TY - JOUR

T1 - Flower power

T2 - Finding optimal plant cutting strategies through a combination of optimization and data mining

AU - Hoogeveen, Han

AU - Tomczyk, Jakub

AU - van der Zanden, Tom C.

N1 - Publisher Copyright:
© 2018

PY - 2019/1

Y1 - 2019/1

N2 - We study a problem that plays an important role in the flower industry: we must determine how many mother plants are required to be able to produce a given demand of cuttings per week. This sounds like an easy problem, but working with living material (plants) introduces complications that are rarely encountered in optimization problems: there is no list with possible cutting patterns, describing the average number of cuttings taken from a mother plant per week. More importantly, there is no easy way to find out whether a cutting pattern is feasible, that is, whether the mother plants can keep up delivering the number of cuttings required by the cutting pattern each week: the only alternative to asking for an ‘expert's opinion’ is to apply a field-test, which takes a lot of time (and there are very many options to check). We have tackled this problem by a combination of data mining and linear programming. We apply data mining to infer constraints that a feasible cutting pattern should obey, and we use these constraints in a linear programming formulation to determine the minimum number of mother plants that are needed to supply the demand. Due to the linearity of the constraints obtained by data mining, this formulation can be reformulated such that it becomes trivially solvable. Next, we look at the problem of finding the optimal number of mother plants for the case that we can sell a given number of the remaining cuttings on the market for a given price; we show that this problem can be solved efficiently through linear programming.

AB - We study a problem that plays an important role in the flower industry: we must determine how many mother plants are required to be able to produce a given demand of cuttings per week. This sounds like an easy problem, but working with living material (plants) introduces complications that are rarely encountered in optimization problems: there is no list with possible cutting patterns, describing the average number of cuttings taken from a mother plant per week. More importantly, there is no easy way to find out whether a cutting pattern is feasible, that is, whether the mother plants can keep up delivering the number of cuttings required by the cutting pattern each week: the only alternative to asking for an ‘expert's opinion’ is to apply a field-test, which takes a lot of time (and there are very many options to check). We have tackled this problem by a combination of data mining and linear programming. We apply data mining to infer constraints that a feasible cutting pattern should obey, and we use these constraints in a linear programming formulation to determine the minimum number of mother plants that are needed to supply the demand. Due to the linearity of the constraints obtained by data mining, this formulation can be reformulated such that it becomes trivially solvable. Next, we look at the problem of finding the optimal number of mother plants for the case that we can sell a given number of the remaining cuttings on the market for a given price; we show that this problem can be solved efficiently through linear programming.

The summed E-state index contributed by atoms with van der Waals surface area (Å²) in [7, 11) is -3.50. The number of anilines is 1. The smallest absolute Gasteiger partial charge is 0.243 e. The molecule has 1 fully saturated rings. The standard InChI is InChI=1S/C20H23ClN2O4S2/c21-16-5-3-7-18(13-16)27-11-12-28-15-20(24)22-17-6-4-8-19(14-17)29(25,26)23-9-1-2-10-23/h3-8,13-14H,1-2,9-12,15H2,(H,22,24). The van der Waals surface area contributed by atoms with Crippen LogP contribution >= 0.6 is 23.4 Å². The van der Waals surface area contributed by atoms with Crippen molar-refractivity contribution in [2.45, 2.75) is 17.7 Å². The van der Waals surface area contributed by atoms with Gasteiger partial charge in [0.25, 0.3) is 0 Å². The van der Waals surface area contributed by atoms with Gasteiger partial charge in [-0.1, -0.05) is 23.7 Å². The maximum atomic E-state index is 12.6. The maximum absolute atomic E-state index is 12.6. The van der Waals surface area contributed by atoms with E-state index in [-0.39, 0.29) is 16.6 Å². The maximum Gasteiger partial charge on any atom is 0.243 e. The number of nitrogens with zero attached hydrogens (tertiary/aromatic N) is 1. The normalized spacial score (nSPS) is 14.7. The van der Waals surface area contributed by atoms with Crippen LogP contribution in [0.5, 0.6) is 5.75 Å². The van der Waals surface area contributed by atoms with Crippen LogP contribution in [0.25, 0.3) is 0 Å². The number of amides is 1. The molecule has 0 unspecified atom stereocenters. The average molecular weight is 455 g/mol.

KW - Column generation

KW - Cutting patterns

KW - Data mining

KW - Linear programming

UR - http://www.scopus.com/inward/record.url?scp=85057850813&partnerID=8YFLogxK

U2 - 10.1016/j.cie.2018.11.047

DO - 10.1016/j.cie.2018.11.047

M3 - Article

AN - SCOPUS:85057850813

SN - 0360-8352

VL - 127

SP - 39

EP - 44

JO - Computers and Industrial Engineering

JF - Computers and Industrial Engineering

ER -